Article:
Donald Trump’s tax cuts and spending policies are driving faster-than-expected growth in the US budget deficit, in sharp contrast to the fiscal responsibility he preached on the campaign trail. 

The deficit – the debt-funded gap between what the government takes in through taxes and other sources of revenue, and what it spends – will reach $960bn (£790bn) for the 2019 fiscal year, which ends on 30 September.

That gap will then widen to $1tn for the 2020 fiscal year, the US Congressional Budget Office said in updated forecasts released on Wednesday.

The updated projections show deficits rising – and damage from Mr Trump’s tariffs mounting – faster than the office had previously predicted.

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In May, the budget office said it expects a deficit of $896bn for 2019 and $892bn for 2020.

21 August 2019

The office predicts the deficit will continue to rise every year through 2023, boosting the national debt so that by 2029 the debt will reach its highest level as a share of the economy since the immediate aftermath of World War II.

The increasing levels of red ink stem from a steep falloff in federal revenue after Mr Trump’s 2017 tax cuts, which lowered individual and corporate tax rates, resulting in far fewer tax dollars flowing to the US treasury department.

Tax revenues for 2018 and 2019 have fallen more than $430bn short of what the budget office predicted they will be in June 2017, before the tax law was approved that December.

The ballooning defies a historic trend. Typically, the budget deficit shrinks when unemployment is low. But it is increasing despite the longest economic expansion on record and the lowest jobless rate in 50 years.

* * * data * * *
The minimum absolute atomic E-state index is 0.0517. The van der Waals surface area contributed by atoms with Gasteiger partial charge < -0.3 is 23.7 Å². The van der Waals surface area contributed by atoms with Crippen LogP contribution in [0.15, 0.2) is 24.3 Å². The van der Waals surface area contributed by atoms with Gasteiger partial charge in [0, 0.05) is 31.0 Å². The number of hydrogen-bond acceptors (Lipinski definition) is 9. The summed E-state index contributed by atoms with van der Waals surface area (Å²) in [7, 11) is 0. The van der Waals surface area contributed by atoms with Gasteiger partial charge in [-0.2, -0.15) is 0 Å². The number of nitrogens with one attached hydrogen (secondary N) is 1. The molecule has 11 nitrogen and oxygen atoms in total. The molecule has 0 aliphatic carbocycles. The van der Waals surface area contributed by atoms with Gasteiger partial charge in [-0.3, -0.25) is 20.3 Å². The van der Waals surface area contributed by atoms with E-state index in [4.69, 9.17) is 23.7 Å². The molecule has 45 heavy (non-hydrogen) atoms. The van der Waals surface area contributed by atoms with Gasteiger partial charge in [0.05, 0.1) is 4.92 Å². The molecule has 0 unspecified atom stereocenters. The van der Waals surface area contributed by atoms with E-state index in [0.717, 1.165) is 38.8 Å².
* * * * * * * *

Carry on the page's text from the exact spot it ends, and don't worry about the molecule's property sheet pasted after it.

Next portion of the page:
It also underscores the degree to which Republicans in Washington – who championed fiscal responsibility under Barack Obama, a Democrat – have largely abandoned that goal.

While lawmakers continue to talk about the need to reduce the deficit, it is no longer the kind of animating issue that ushered the Tea Party into power.

Mr Trump has shown little inclination to prioritise deficit reduction and has instead considered policies that would add to borrowing.

The president has mused in recent days about reducing the taxes that investors pay on capital gains, a move that is estimated to add $100bn to deficits over the next decade.

He has also talked about cutting payroll taxes, which could reduce revenues by $75bn a year for every percentage point cut in payroll tax rates.

Mr Trump backed away from both ideas in comments to reporters on Wednesday, though it is unclear if the new deficit figures played any role in that reversal.

The president also wants to make permanent many of the temporary individual tax cuts contained in the 2017 law, which are scheduled to expire in 2025.

The budget office forecast assumes those cuts expire and tax revenues rise; if they do not, future deficit projections would be even larger.

Mr Trump’s indifference to deficits has shattered his campaign promise not only to balance the budget, but also to pay off the entire national debt.

And it has left his fellow Republicans, who pushed through deficit-reduction measures under Mr Obama when the economy was still fragile, in a bind.

Congressional Republicans have largely gone along with Mr Trump’s moves to add more debt, even as they insist they will return to shrinking the deficit if he wins a second term in office.

Republicans do not believe Mr Trump is likely to push for cuts to a pair of popular retirement programmes – and risk exposing himself to attacks in a re-election campaign – before a second term.

But they acknowledged that efforts to curb the projected growth in so-called mandatory federal spending were warranted.

“We’ve got to fix that,” said Senator John Thune, the number two Republican in the Senate.

“It’s going to take presidential leadership to do that and it’s going to take courage by the Congress to make some hard votes. We can’t keep kicking the can down the road.”

Other lawmakers in both chambers said that Congress had abandoned all appearance of caring about the national deficit.

“I don’t know, maybe they should be honest with the American people and say that they don’t care about reducing spending,” said Justin Amash of Michigan, a fiscal hawk who recently broke ties with the Republican Party.

“There’s no incentive within Congress to keep the debt down. That’s just not something they’re interested in.

“They believe they can keep spending forever. They never feel they’re going to be held accountable for it.”